An example given by Delta Dental on how to disclose patient discounts on claim forms is this:

Suppose your usual fee for a complete maxillary denture is $1000, but you offer a patient a $100 discount. There are two ways to indicate the discount on the claim form. You must use one of the following:

  1. State the discounted amount of $900 in the box 31 fee section.
  2. State your usual fee of $1000 in the box 31 fee section and use the Remarks Section to identify the discount amount of $100.

The Arizona Department of Insurance was a great resource of information regarding these issues and Insurance Fraud. Yes, Insurance Fraud is a crime, a class six felony that can mean 10 years in jail and a maximum fine of $150,000.

A person who commits either of the following “with the intent to injure, defraud, or deceive an insurance company,” is guilty of a felony. The most common types of insurance fraud include claim fraud, premium fraud, and vender (or provider) fraud. Incomplete or inaccurate information on a claim form or application does not necessarily represent insurance fraud. For insurance fraud to exist, four key elements need to be present:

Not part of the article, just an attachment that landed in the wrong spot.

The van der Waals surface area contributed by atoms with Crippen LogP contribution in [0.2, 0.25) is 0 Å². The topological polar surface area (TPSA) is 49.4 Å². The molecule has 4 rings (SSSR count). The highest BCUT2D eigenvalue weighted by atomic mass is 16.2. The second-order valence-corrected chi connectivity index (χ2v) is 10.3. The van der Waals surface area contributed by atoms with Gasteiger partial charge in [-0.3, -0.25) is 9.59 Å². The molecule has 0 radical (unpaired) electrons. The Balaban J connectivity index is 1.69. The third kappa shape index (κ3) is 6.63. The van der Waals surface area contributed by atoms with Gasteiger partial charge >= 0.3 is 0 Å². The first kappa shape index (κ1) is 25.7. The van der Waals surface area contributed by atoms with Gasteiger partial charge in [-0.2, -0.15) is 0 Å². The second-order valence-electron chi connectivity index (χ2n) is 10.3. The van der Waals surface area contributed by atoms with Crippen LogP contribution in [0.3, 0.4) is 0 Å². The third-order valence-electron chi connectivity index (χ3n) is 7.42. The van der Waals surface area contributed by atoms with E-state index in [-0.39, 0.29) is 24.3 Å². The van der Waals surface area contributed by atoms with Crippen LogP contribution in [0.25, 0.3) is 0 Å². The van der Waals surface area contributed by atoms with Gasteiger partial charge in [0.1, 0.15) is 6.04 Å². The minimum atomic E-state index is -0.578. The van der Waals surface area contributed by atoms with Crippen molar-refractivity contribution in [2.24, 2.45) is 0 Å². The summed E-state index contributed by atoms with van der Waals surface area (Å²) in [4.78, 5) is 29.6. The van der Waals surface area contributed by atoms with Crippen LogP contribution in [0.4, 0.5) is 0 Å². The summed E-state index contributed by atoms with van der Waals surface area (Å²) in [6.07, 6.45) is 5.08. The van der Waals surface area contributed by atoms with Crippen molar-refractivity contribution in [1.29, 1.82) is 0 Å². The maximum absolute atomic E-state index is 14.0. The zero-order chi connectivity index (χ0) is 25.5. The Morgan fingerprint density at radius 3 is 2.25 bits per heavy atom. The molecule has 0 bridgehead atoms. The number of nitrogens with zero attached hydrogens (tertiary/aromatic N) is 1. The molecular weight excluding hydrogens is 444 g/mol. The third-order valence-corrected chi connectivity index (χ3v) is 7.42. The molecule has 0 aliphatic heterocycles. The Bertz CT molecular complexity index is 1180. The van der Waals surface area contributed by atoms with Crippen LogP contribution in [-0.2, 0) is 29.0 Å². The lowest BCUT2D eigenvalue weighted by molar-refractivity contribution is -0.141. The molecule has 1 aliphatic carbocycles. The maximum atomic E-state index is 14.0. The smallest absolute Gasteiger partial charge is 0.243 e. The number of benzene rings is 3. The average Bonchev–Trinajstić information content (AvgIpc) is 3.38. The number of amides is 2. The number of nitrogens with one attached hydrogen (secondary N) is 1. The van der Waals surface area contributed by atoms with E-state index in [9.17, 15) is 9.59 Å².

1. Intent to defraud: The person(s) must intentionally and deliberately deceive the insurer(s).
  2. Knowledge: The person(s) must have knowledge that what they are doing is wrong, or is a false statement of fact.
  3. Misrepresentation: The person(s) creates or assists in making a false impression that leads the insurer to pay a claim.